You see, up to that moment, the largest crowd I’d ever played in front of was probably about 20 people and composed largely of people related to me and my teammates – and I had certainly never competed in an event with enough spectators to make it worth holding an Opening Ceremony. Wheelchair basketball and the Paralympic Games were virtually unheard of in the United States. When our local paper did a profile on me before I left for Australia, the article ended up in the Features section, not the Sports section – they wouldn’t even put it in the back of the Sports pages, amongst all the high school sports news. I had to explain to the reporter that it was spelt “Paralympics” and not “Para-Olympics” – and that the games were being staged by the same organisers as for the Olympics. That may seem odd now, with the high profile that the Games has in Britain, but back then, in the US, Paralympic athletes weren’t seen as ‘real’ athletes – we were just a curiosity, a source of faux inspiration for a public that seemed surprised that we didn’t just give up on life and sit inside all day, if they thought about us at all.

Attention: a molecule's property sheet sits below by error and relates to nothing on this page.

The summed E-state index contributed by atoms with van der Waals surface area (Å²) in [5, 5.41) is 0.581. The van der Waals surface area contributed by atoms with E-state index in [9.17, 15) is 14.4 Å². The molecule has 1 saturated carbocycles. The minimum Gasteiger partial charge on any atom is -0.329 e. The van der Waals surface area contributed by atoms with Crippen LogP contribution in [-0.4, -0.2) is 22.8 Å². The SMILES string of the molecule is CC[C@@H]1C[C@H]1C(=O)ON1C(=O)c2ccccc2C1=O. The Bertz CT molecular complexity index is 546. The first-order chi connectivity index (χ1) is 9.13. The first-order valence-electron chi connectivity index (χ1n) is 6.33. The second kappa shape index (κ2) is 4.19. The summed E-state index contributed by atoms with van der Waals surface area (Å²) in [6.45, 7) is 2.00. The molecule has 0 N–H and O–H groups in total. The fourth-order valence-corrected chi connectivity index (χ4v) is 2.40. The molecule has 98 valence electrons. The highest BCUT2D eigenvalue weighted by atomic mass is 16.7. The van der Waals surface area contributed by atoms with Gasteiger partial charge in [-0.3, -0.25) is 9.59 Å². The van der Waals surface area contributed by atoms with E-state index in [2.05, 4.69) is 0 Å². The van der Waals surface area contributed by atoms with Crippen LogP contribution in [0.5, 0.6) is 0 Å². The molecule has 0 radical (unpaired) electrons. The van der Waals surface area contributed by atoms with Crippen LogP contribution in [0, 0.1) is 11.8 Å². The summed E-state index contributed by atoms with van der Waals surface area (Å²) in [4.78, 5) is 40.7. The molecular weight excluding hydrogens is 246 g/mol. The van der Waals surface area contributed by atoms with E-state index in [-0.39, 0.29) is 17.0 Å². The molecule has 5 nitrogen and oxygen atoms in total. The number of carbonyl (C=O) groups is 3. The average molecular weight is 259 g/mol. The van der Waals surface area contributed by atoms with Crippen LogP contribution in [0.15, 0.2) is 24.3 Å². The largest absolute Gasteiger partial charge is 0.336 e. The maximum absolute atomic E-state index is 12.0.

But now I was outside a Stadium full of thousands of people who had actually paid for tickets to celebrate the moment that I would officially become a Paralympian.  As the ceremony continued, and the Parade of Athletes started, we eventually found ourselves in a dark tunnel in the bowels of the stadium, a glimpse of the crowd just barely visible ahead. The flash of thousands of cameras made the darkness sparkle – and then I heard them, those four magic words echoing across the stadium: “United States of America”.

Moments later, we emerged from the darkness out into the brightness of the stadium lights, and my eyes welled up with tears – there weren’t just thousands of people, there were tens of thousands.